We’re all very busy here in the office, looking forward to the ALL Language World conference in just over a month in Rugby. While preparations for us are full steam ahead, we thought it might be a good time to look back at the lessons we learnt from last years’ conference.
A lasting impression
Something that jumped out in my mind, from Liz’s 2015 post-conference blog, was the point about creativity. It made me think and I realised that perhaps we are all striving for a bit of creativity but in various ways? Whether this be classroom creativity within teaching a specific content type such as grammar, the creativity of students in their idea generation or the creativity that can be seen within spontaneous talk or even the creativity seen within publisher marketing materials(!) – I wondered if perhaps this feeling of creativity might be what inspires many of us and keeps us on our toes?
In her post, Liz mentioned the fantastic ‘Sketchnoting’ that Lisa Stevens and Clare Seccombe did at the conference last year for many of the talks that she attended. In case you missed them, make sure to have a look at these wonderful sketchnotes that she shared with us on her blog, or go to Lisa’s talk at this year’s conference on Friday 11th.
|Sketchnoting for beginners – Lisa Stevens, Friday 11th March
Making notes is a vital skill for all ages and sketch noting is a highly effective and useful way of doing just that. You can call it visual note taking, doodling or scribbling; it’s all sketchnoting, creating a personal visual story of something you’re reading or hearing. This workshop will explore how to sketchnote and its applications in language teaching and learning.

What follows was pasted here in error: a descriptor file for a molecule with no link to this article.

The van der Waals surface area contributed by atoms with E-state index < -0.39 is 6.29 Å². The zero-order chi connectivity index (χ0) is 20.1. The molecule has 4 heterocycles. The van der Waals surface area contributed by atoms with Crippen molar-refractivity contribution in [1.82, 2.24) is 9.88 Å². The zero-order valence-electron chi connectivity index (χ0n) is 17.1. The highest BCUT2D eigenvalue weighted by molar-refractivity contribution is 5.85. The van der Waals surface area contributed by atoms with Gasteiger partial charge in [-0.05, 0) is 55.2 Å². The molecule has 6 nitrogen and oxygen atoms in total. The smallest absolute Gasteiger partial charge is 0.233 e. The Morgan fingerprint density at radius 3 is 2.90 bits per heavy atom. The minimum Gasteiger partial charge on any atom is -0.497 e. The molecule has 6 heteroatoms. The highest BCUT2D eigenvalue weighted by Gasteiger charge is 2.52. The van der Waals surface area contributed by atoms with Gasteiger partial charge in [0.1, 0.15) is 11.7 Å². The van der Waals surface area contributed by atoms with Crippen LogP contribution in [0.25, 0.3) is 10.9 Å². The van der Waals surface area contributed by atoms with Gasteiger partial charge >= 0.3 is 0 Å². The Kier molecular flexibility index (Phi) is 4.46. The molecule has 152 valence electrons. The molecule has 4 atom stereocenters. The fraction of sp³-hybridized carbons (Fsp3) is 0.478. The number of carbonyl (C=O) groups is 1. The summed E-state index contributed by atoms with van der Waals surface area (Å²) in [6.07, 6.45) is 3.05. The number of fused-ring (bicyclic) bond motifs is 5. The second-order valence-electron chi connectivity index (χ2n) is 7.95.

While I haven’t ever employed the techniques used in ‘Sketchnoting’, I can appreciate that this is a fantastic visual way of making notes to jog our minds and remember important or useful information. I know that Liz recommends using techniques like these in teaching!
It also reminded me of an article I read in the Guardian online recently about how being a part of a community can inspire creativity. The article was written by well-known illustrator: Sarah McIntyre. Sarah’s article discusses how she came to work in a studio with other illustrators from previously working at home and drowning in her own love of carbohydrates . She found that working with others, both from a distance online and then in a shared working space, actually boosted her creativity through shared experience and helping each other. Almost exactly the same way that attending the various talks and presentations of a conference creates a shared experience for all of us at ALL and leaves us feeling inspired towards our teaching and the world of MFL.
Looking forward to the ALL Language World conference this year I realised that it is being a physical part of this community that is, for me, the most exciting part.
Claire Chad is the Senior Campaign Manager for MFL at Oxford University Press. In what seems like a previous life, she taught French and Spanish at both KS2 and KS3 and KS4 and now takes any opportunity to immerse herself and her young daughter in the world of MFL.
Oxford University Press can be found this year at ALL Language World conference at stand 31-36. Pop on over to browse our new publishing for the 2016 specifications for GCSE and A Level, our extensive KS3 course offerings, to be dazzled by Kerboodle or just for a chat. We’d love to hear from you!
One thought on “Tales from the Oxford University Press office… Looking back to lessons learnt and creativity generated.”
Thanks very much for the mention – and the advert for my session at Language World. I was very interested to follow the link to the article in The Guardian online. I know that creativity and the visual aspect are very important for me in my own (language) learning.
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